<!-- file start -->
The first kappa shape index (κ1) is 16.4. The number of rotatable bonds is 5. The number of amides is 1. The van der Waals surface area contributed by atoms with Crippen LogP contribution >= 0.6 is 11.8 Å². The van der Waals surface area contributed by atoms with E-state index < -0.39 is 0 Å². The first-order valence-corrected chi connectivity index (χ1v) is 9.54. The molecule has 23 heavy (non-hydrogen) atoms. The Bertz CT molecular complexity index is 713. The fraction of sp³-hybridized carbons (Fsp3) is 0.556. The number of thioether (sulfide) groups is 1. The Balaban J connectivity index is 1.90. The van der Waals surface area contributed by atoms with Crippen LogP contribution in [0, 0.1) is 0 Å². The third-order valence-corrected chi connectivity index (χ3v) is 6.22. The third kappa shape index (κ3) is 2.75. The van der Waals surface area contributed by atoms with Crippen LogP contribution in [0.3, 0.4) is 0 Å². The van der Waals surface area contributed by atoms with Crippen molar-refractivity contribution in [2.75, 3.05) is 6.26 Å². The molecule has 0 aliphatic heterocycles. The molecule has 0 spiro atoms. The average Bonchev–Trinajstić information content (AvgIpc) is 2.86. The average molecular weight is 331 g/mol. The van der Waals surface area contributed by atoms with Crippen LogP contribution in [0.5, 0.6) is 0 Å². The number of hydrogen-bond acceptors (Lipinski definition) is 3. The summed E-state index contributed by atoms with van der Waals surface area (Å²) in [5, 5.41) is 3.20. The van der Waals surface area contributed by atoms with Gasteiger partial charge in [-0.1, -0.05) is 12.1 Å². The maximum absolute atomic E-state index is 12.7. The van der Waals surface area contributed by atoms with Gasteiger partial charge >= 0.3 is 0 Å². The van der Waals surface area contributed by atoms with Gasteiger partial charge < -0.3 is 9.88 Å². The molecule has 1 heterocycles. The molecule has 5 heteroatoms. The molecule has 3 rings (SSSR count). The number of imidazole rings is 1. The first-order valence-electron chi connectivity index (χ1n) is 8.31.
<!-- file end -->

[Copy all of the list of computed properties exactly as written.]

The first kappa shape index (κ1) is 16.4. The number of rotatable bonds is 5. The number of amides is 1. The van der Waals surface area contributed by atoms with Crippen LogP contribution >= 0.6 is 11.8 Å². The van der Waals surface area contributed by atoms with E-state index < -0.39 is 0 Å². The first-order valence-corrected chi connectivity index (χ1v) is 9.54. The molecule has 23 heavy (non-hydrogen) atoms. The Bertz CT molecular complexity index is 713. The fraction of sp³-hybridized carbons (Fsp3) is 0.556. The number of thioether (sulfide) groups is 1. The Balaban J connectivity index is 1.90. The van der Waals surface area contributed by atoms with Crippen LogP contribution in [0, 0.1) is 0 Å². The third-order valence-corrected chi connectivity index (χ3v) is 6.22. The third kappa shape index (κ3) is 2.75. The van der Waals surface area contributed by atoms with Crippen LogP contribution in [0.3, 0.4) is 0 Å². The van der Waals surface area contributed by atoms with Crippen molar-refractivity contribution in [2.75, 3.05) is 6.26 Å². The molecule has 0 aliphatic heterocycles. The molecule has 0 spiro atoms. The average Bonchev–Trinajstić information content (AvgIpc) is 2.86. The average molecular weight is 331 g/mol. The van der Waals surface area contributed by atoms with Crippen LogP contribution in [0.5, 0.6) is 0 Å². The number of hydrogen-bond acceptors (Lipinski definition) is 3. The summed E-state index contributed by atoms with van der Waals surface area (Å²) in [5, 5.41) is 3.20. The van der Waals surface area contributed by atoms with Gasteiger partial charge in [-0.1, -0.05) is 12.1 Å². The maximum absolute atomic E-state index is 12.7. The van der Waals surface area contributed by atoms with Gasteiger partial charge >= 0.3 is 0 Å². The van der Waals surface area contributed by atoms with Gasteiger partial charge < -0.3 is 9.88 Å². The molecule has 1 heterocycles. The molecule has 5 heteroatoms. The molecule has 3 rings (SSSR count). The number of imidazole rings is 1. The first-order valence-electron chi connectivity index (χ1n) is 8.31.